Objectives: To describe the incidence and risk factors for verrucae in HIV-infected and uninfected women.
Design and methods: A prospective study of 1790 HIV-infected and 772 uninfected women. Skin examinations and interviews were performed every 6 months over an 8-year study period. Data collected at each visit included antiretroviral therapy use since the prior visit, CD4 counts, HIV RNA loads, and location, description, and diagnosis of verrucae. Incidence rates of cutaneous and anogenital warts were determined.
Results: Unadjusted cumulative incidence of cutaneous warts for HIV-uninfected women was 6.6%, 6.7% for HIV-infected women who initiated HAART, and 8.4% for HIV-infected, HAART-naïve women. The unadjusted cumulative incidence of anogenital verrucae for HIV-uninfected women was 9.3%, 28.4% for HIV-infected women who initiated HAART, and 25.1% for HIV-infected women who were HAART-naïve. Multivariate proportional hazard models revealed the following significant factors for the development of cutaneous verrucae among HIV-infected women: Black race [relative hazard (RH) = 0.50] and Hispanic ethnicity (RH = 0.38), compared to White race. Risk factors for anogenital verrucae were: more recent recruitment (RH = 0.63), human papillomavirus infection at baseline (RH = 1.85), decade of age (RH = 0.82), current smoker (RH = 1.40), lowest CD4 count (per 100 cells/μl) in the past 4 years (RH = 0.85), and log10 higher HIV viral load at the prior visit (RH = 1.34).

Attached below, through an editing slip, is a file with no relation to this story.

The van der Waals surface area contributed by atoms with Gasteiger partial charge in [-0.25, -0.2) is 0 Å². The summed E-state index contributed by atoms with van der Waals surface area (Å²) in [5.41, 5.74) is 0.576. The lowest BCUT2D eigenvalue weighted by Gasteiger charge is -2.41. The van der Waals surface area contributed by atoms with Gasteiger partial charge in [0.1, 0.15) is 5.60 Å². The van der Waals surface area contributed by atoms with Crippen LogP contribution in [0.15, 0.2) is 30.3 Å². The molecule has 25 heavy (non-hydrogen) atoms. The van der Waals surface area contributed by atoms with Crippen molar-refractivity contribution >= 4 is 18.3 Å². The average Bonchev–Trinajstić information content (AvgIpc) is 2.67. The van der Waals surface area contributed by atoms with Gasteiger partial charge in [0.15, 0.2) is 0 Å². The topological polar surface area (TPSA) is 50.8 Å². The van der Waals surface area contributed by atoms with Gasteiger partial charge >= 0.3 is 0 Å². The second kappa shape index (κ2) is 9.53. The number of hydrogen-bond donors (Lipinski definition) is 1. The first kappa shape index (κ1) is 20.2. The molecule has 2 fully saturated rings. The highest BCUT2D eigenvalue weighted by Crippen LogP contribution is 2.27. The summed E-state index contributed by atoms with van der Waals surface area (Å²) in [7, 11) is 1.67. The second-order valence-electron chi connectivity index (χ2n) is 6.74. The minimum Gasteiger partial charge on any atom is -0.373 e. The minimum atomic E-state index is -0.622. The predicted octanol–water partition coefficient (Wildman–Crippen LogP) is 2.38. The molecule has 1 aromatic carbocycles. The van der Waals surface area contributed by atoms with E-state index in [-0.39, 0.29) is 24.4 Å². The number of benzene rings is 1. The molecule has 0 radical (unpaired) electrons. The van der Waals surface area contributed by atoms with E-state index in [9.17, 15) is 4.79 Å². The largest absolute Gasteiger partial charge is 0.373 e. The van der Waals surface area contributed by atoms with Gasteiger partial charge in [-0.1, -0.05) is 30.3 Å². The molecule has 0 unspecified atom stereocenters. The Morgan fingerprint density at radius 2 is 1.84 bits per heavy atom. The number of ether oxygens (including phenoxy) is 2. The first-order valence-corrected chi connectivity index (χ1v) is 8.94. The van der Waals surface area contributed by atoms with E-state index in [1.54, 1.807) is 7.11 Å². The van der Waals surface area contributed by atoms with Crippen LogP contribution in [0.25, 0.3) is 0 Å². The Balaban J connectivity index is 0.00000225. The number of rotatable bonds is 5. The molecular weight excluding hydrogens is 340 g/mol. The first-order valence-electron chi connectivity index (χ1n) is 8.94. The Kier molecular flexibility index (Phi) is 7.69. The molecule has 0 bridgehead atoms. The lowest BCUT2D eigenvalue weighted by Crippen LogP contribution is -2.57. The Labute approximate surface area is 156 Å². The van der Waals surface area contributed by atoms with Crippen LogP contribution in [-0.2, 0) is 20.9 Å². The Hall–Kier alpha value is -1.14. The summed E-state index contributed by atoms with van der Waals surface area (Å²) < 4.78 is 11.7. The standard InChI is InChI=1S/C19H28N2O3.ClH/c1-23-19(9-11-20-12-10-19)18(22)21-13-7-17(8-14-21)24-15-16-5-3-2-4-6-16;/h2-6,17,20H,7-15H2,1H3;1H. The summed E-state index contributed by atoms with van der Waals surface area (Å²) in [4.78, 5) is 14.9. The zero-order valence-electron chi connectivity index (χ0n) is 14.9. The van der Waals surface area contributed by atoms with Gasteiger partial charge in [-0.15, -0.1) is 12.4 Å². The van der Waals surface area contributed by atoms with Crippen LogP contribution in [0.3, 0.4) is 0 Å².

Conclusion: HIV-infected women had a significantly increased cumulative incidence of anogenital verrucae compared to HIV-uninfected women. Although HAART did not alter the risk of developing skin or anogenital warts, those with higher CD4 cell counts and lower HIV RNA levels had a lower risk of developing anogenital warts.
From the aUniversity of California, San Francisco, California, USA
bJohn Hopkins Bloomberg School of Public Health, Baltimore, Maryland, USA
cWeill Medical College, Cornell University, New York, USA
dMaimonides Medical Center, State University of New York, Brooklyn, New York, USA
eUniversity of Southern California, Los Angeles, California, USA
fGeorgetown University Medical Center, Washington, District of Columbia, USA
gJohn H. Stroger Hospital of Cook County, Chicago, Illinois, USA.
Received 25 January, 2008
Revised 10 March, 2008
Accepted 19 March, 2008
Correspondence to Nancy A. Hessol, University of California San Francisco, Department of Clinical Pharmacy, 405 Irving Street, 2nd Floor, San Francisco, CA 94122, USA. Tel: +1 415 502 6281; fax: +1 415 476 8528; e-mail: Nancy.Hessol@ucsf.edu